Another excellent contribution was "Soap", a model of a multiproduct firm providing launderette self-service and drop-off washing facilities, dry cleaning and in store gaming machines. The model was apparently based on a real world firm in Southsea where the student works part-time. With underlying cost and demand functions the manager could configure his prices in such a way as to maximise profits, by trial and error or by applying simple economic principles. Other impressive contributions included a Cournot duopoly model, a couple of game theory applications, a CAPM model and a simulation model of the French economy. Not all the linear programming models were unimaginative. For example there was a good one which looked at the optimal selection of venues for rock-bands on a concert tour and one relating to the choice of a salary, pension, medical and other benefits package for employees which has already become the prototype for an extended spreadsheet application to be worked on during the summer by the student in his father's business.


Judged in terms of its value for the current second year students I believe that this year's experiment has been a clear success. Students have told me that they very much enjoyed working on their projects and that they learned a considerable amount both about the software and their chosen economic application. The activity seems to have been able to stretch the ablest and most enthusiastic students without causing undue problems for those who have difficulties working with computers. In future years a little more guidance might be necessary for students on the production of the accompanying reports as some students lacked the skills to incorporate screen grabs or were unsure of how to document their work. It would also have been nice to have students to present the fruits of their work to their colleagues but in a semesterized system there isn't really the time. What I might do is to get some current second year students to come into next year's lectures and lab sessions to run through their applications.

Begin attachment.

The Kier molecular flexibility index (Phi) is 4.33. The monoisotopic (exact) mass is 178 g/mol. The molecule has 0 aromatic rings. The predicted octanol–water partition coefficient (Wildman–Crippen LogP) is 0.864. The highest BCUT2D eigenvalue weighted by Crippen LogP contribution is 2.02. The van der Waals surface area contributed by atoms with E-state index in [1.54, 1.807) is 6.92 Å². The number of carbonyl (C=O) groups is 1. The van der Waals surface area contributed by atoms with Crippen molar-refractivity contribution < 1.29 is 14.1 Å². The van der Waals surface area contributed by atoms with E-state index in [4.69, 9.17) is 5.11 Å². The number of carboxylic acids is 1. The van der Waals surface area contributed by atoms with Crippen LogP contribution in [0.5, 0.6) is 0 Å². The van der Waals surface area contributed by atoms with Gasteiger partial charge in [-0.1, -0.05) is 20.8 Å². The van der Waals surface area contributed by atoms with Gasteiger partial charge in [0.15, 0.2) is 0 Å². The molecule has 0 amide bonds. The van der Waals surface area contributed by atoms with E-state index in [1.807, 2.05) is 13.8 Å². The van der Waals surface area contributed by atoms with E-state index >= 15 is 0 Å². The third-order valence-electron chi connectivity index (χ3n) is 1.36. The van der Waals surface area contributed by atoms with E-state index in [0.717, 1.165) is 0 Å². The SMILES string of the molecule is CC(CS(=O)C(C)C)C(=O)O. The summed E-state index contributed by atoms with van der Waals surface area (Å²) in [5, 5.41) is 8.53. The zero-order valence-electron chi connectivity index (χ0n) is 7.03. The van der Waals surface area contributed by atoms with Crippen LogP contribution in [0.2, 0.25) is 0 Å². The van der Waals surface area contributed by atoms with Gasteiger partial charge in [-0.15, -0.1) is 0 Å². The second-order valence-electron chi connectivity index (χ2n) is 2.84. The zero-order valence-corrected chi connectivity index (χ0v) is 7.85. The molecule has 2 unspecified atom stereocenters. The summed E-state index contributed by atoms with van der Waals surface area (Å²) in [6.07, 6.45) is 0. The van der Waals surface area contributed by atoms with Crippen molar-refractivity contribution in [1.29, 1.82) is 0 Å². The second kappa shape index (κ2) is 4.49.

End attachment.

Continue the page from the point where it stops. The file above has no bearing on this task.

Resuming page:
Looked at in terms of the resources created for use with other groups of students I had perhaps been a little optimistic. In the event probably only half a dozen or so of the 87 spreadsheets models produced are in a good enough state to be used with little or no modification. Perhaps this is all I should have expected and until the experiment is repeated I won't know whether this is a good rate of return or not. My feeling is that I could probably have ensured more usable programs if I had been more prescriptive in what I asked students to do, giving a tighter list of topics to work on and providing more detailed guidelines on courseware "look and feel". However in constraining students in this way they may have found the exercise less stimulating. Conversely, it could be argued, they might have learned valuable practical lessons about meeting specific goals within a finite time horizon if I had been more definite in what I asked of them. I could have perhaps have had them working together in teams, which might also have provided a built-in quality control factor, although at the same time it would have added an extra complication to the assessment of their work. Since the primary objective of the course and the assessment is to develop the individual student's own spreadsheet skills and their understanding of quantitative economic models more weight must be given to what they get out of the exercise than what they can leave behind in terms of useable resources.


Judge G (1987) Using Lotus 1-2-3 to Teach Quantitative Economics. CHEER No 1 p4.

Judge G (1990a) Quantitative Analysis for Economics and Business Using Lotus 1-2-3. Harvester-Wheatsheaf. Hemel-Hempstead.

Judge G (1990b) Spreadsheets: Flexible Tools for Data Analysis, Model Analysis and Problem-Solving in R Welford (ed) Information Technology for Social Scientists. European Research Press. Shipley.

McDonald Z (1995) Teaching Linear Programming using Microsoft Excel Solver. CHEER Volume 9 Issue 3 pp 7-10.

Endnote: I should be interested to hear from readers who have tried similar exercises with their own students or who have constructive comments to make about this experiment.